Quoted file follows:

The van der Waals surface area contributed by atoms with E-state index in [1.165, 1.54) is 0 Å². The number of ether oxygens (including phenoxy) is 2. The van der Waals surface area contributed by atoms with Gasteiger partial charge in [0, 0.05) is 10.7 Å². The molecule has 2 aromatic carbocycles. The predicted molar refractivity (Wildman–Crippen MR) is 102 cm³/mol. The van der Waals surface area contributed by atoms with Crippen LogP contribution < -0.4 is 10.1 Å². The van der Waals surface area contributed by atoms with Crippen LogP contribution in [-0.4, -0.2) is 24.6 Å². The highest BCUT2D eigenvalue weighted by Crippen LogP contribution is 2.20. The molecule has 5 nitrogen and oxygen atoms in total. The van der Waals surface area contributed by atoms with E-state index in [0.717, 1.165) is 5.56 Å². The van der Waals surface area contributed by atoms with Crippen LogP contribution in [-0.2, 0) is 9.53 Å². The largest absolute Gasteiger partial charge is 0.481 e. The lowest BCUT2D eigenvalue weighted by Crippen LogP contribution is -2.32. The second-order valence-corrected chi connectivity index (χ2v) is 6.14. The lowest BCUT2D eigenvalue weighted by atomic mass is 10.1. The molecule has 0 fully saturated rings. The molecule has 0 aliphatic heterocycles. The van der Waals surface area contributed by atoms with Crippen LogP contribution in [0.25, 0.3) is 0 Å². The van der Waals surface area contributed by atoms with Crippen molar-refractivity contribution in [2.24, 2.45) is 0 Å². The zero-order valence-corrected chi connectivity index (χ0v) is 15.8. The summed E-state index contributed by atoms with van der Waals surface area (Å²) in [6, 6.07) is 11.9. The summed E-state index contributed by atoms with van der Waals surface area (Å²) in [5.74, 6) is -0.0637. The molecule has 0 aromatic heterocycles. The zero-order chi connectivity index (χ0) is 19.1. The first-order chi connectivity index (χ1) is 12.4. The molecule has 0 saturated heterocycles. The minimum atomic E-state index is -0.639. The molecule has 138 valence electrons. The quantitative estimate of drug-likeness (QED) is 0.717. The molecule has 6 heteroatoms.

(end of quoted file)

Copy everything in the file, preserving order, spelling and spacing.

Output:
The van der Waals surface area contributed by atoms with E-state index in [1.165, 1.54) is 0 Å². The number of ether oxygens (including phenoxy) is 2. The van der Waals surface area contributed by atoms with Gasteiger partial charge in [0, 0.05) is 10.7 Å². The molecule has 2 aromatic carbocycles. The predicted molar refractivity (Wildman–Crippen MR) is 102 cm³/mol. The van der Waals surface area contributed by atoms with Crippen LogP contribution < -0.4 is 10.1 Å². The van der Waals surface area contributed by atoms with Crippen LogP contribution in [-0.4, -0.2) is 24.6 Å². The highest BCUT2D eigenvalue weighted by Crippen LogP contribution is 2.20. The molecule has 5 nitrogen and oxygen atoms in total. The van der Waals surface area contributed by atoms with E-state index in [0.717, 1.165) is 5.56 Å². The van der Waals surface area contributed by atoms with Crippen LogP contribution in [-0.2, 0) is 9.53 Å². The largest absolute Gasteiger partial charge is 0.481 e. The lowest BCUT2D eigenvalue weighted by Crippen LogP contribution is -2.32. The second-order valence-corrected chi connectivity index (χ2v) is 6.14. The lowest BCUT2D eigenvalue weighted by atomic mass is 10.1. The molecule has 0 fully saturated rings. The molecule has 0 aliphatic heterocycles. The van der Waals surface area contributed by atoms with Crippen LogP contribution in [0.25, 0.3) is 0 Å². The van der Waals surface area contributed by atoms with Crippen molar-refractivity contribution in [2.24, 2.45) is 0 Å². The zero-order valence-corrected chi connectivity index (χ0v) is 15.8. The summed E-state index contributed by atoms with van der Waals surface area (Å²) in [6, 6.07) is 11.9. The summed E-state index contributed by atoms with van der Waals surface area (Å²) in [5.74, 6) is -0.0637. The molecule has 0 aromatic heterocycles. The zero-order chi connectivity index (χ0) is 19.1. The first-order chi connectivity index (χ1) is 12.4. The molecule has 0 saturated heterocycles. The minimum atomic E-state index is -0.639. The molecule has 138 valence electrons. The quantitative estimate of drug-likeness (QED) is 0.717. The molecule has 6 heteroatoms.